BESM also handles high power levels really well since it doesn't, like some games, blossom into absurd numbers of modifiers, rolls or dice.
Simple mechanics and high customizeability are rarely wedded as perfectly as they are in BESM.
Freedom requires a lot of vigilance as BESM unfortunately makes it very simple to make completely broken characters, even without trying. Additionally, two characters made with the same point total can also end up highly divergent in actual power. So it requires a capable GM to make sure no one is going to hog all the glory in one form or another.
The art is pretty much fucking atrocious from one end to the other. It's actually so bad it might count as an Up because it's fucking hilarious half the time.
Simple and customizeable, and the only things that mar it are essentially superficial.
Board and Card Games on XBLA
02:04am EST - 11/21/2008
Now Fa/tg/uys Never Have to Leave the House
Board and Card Games on XBLAPart I: Catan
System Review: Urban War
12:58am EST - 11/06/2008
I'm a big fan of under-represented games, as nearly 2500 points of Battlefleet Gothic, Inquisitor rulebooks and Mordheim warband suggest. It's only by virtue of my FLGS not stocking them that I don't have a horde of Battlemechs and Heavy Gear figures in my cupboard. So when I was given the chance to try Urban Mammoth's small-scale sci-fi game Urban War, I leapt at the chance.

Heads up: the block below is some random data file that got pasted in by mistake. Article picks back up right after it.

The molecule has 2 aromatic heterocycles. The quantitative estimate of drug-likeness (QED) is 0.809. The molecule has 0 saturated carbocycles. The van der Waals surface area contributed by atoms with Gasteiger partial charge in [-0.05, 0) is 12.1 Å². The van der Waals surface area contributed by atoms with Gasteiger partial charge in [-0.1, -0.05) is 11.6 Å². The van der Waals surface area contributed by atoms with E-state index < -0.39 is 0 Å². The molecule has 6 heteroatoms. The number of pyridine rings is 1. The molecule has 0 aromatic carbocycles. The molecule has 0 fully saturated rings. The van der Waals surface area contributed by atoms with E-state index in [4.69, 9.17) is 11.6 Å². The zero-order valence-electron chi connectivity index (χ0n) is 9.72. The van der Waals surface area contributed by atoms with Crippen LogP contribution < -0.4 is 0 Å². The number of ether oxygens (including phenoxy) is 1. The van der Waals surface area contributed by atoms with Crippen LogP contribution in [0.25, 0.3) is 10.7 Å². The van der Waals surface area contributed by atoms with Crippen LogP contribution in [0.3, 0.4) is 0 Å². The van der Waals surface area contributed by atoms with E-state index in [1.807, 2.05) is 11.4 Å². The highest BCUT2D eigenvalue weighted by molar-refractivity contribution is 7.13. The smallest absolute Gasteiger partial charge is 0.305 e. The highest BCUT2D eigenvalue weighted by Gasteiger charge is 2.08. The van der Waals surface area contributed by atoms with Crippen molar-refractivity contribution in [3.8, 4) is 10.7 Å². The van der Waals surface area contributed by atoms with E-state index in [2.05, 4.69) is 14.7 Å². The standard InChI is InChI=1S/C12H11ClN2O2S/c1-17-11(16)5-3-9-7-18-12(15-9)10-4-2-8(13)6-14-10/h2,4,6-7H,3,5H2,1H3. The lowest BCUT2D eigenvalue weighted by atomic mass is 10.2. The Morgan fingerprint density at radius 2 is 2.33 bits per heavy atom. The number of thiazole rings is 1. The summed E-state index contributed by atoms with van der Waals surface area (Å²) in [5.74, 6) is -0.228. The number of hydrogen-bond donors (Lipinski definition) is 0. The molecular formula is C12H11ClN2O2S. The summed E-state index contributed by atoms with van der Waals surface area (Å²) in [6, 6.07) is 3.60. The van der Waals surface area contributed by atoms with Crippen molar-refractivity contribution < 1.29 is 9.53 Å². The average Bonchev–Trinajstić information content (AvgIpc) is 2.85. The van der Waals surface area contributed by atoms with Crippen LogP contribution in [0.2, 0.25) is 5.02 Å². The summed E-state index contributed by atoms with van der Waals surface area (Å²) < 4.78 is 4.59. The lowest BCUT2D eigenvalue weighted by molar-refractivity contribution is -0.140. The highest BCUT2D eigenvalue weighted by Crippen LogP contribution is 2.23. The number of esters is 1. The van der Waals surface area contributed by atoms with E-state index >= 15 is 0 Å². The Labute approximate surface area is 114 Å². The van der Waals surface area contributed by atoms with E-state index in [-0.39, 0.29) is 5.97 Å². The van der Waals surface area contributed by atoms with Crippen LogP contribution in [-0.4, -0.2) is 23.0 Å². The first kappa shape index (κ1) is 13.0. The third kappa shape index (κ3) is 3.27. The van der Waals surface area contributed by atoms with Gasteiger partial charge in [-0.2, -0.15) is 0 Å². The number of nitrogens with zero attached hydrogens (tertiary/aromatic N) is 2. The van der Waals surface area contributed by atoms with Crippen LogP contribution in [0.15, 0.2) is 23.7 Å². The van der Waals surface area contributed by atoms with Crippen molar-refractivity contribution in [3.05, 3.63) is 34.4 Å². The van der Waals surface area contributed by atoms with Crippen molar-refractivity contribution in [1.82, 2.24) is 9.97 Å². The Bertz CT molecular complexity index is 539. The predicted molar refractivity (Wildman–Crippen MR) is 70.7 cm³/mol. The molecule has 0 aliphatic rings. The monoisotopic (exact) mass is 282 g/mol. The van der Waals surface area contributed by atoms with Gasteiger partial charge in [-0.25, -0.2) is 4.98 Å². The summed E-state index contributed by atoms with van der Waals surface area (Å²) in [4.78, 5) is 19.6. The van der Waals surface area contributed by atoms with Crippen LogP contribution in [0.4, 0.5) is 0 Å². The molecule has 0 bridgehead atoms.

And I found a real gem there. Long story short, it's a very fast paced skirmish game with a healthy variety of factions to try out and some nice minis. While nothing is going to topple GW's domination of the market for light, fantastical wargames, UW is a nice alternative. The aesthetic is a bit more video-game or anime themed than 40k, but I don't feel you lose too much from the lack of Grimdark. I'll begin with a rundown of the faction aesthetics and play style (the fluff is interesting, but I personally wouldn't say it sells the system) to whet your appetites, then move into a discussion of the rules.
So, you want to make a game?
01:21pm EDT - 10/18/2008
Got a concept? Awesome. Written some fluff? Perfect! Decided that you want a stat called Asskicking and a skill for Anal Circumference? That's wonderful.
Now throw all that shit out. It's just going to get in your way. When you want to make a game, you should forget EVERYTHING else until you have finished the very most basic part: Resolution.Read More...
Anyway, this has turned long and incoherent. Here's the TL;DR version. Figure out how the system works and how you want it to work before you get started on anything else. And shit, don't be afraid to adjust an existing system to do what you want it to. There's no reason to reinvent the wheel.